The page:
The right to know is a Briton’s “birth right”

THE DEFENCE Advisory’s (DA) Notice Secretary, Andrew Vallance delivered a speech at the last of this term’s Coventry Conversations on how the controversial subject of secrecy is handled to maintain our country’s national security, writes Adam Manning.

To divulge further, Vallance was keen to highlight that his organisation tries to create a compromise between allowing and pushing for intriguing information to be published, yet all the while urging caution to the media not to be too specific about subjects which could make British associates vulnerably easy to target.

As an institution, the DA was set-up to advise media figures, broadcast or print, on whether revealing sensitive information discovered by them is suitable to be disclosed in the public domain. 

Vallance said the DA “provides advice to avoid the inadvertent publication or broadcasting of information that would damage UK national security”, but “facilitates maximum freedom of the media to report in the public interest”.

In a country such as the UK where secrecy is taken very seriously, Vallance described the need to know as a “birth right” to every Briton.  But as there is increasing amounts of information being published online around the world, it limits the effectiveness of the DA’s principles as its services only censor domestic based media.

committee

The DA Committee, with Vallance (first on left)

At a time when terrorism is a live issue in modern society, most recently involving the IRA’s presence in Northern Ireland, Vallance noted that the DA has important challenges to persuade media organisations to think about the material they’re publishing before they display it to the world.

The DA Notice System has five standing notices for the British media, advising against the publication of information on: 

  1. Britain’s military operations;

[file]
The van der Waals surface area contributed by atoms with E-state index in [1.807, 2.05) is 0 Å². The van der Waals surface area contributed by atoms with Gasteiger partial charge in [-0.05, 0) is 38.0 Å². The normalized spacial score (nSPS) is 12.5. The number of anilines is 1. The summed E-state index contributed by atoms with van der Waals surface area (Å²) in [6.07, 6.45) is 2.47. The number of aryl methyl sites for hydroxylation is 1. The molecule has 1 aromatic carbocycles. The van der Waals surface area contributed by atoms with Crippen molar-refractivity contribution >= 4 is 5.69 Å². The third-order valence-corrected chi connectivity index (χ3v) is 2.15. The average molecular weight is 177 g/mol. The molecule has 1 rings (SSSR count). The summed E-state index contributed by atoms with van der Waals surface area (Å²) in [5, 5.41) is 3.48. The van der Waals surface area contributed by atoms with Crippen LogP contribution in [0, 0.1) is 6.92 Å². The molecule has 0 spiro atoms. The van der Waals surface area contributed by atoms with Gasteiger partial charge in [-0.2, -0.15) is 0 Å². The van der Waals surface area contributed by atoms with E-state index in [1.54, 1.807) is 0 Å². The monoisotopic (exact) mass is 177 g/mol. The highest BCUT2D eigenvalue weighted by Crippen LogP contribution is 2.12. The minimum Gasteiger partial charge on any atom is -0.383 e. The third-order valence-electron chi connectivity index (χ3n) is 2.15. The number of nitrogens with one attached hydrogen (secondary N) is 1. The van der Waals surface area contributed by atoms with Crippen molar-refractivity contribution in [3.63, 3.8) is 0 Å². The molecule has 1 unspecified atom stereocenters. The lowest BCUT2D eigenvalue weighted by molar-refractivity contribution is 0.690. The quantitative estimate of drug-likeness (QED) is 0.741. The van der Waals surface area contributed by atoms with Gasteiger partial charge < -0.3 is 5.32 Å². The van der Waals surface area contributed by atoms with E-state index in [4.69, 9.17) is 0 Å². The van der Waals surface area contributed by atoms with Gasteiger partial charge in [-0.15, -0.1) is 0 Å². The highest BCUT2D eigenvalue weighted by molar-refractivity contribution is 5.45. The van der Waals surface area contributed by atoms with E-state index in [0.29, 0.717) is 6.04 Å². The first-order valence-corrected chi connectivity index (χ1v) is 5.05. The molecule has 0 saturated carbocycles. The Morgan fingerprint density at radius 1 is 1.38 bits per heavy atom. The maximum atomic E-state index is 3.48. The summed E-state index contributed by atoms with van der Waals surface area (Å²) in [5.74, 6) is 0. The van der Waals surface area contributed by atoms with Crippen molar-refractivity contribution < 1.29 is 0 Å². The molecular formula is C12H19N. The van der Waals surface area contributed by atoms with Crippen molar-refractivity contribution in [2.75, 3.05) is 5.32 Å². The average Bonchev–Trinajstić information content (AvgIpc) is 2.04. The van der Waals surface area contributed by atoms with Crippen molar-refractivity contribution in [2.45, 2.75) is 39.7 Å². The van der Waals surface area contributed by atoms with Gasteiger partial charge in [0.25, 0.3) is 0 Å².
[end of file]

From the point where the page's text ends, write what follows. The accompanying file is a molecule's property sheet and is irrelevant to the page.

2. Weapons;
  3. Communications,
  4. Addresses;
  5. Services. 

Vallance pointed out the increasing dominance of the internet and the fiercely competitive media world as the main challenges.  The ex-RAF member believes that there would only be two other alternatives to the DA. One would be to create government legislation which would prevent media institutions from printing certain types of information, which could effectively be transferring the DA’s five standing notice’s to Parliament.

The other – a more damning alternative, according to Vallance – would be to have a “media free for all without a security safety net”. The latter suggests that if all current secret information was released, which would undoubtedly cut costs for data storage and any legal ramblings, would anybody actually take any significance from comparing how many weapons country a, b or c has?

In the modern climate, the likelihood is that vulnerable countries would be targeted from figures released in the press, and so although the Defence Advisory Notice System has no authoritative enforcement, it’s a hindrance to any media moguls who may contemplate prioritising the financial lure of popularity over national security in the future.

  • Adam Manning is a first year journalism student
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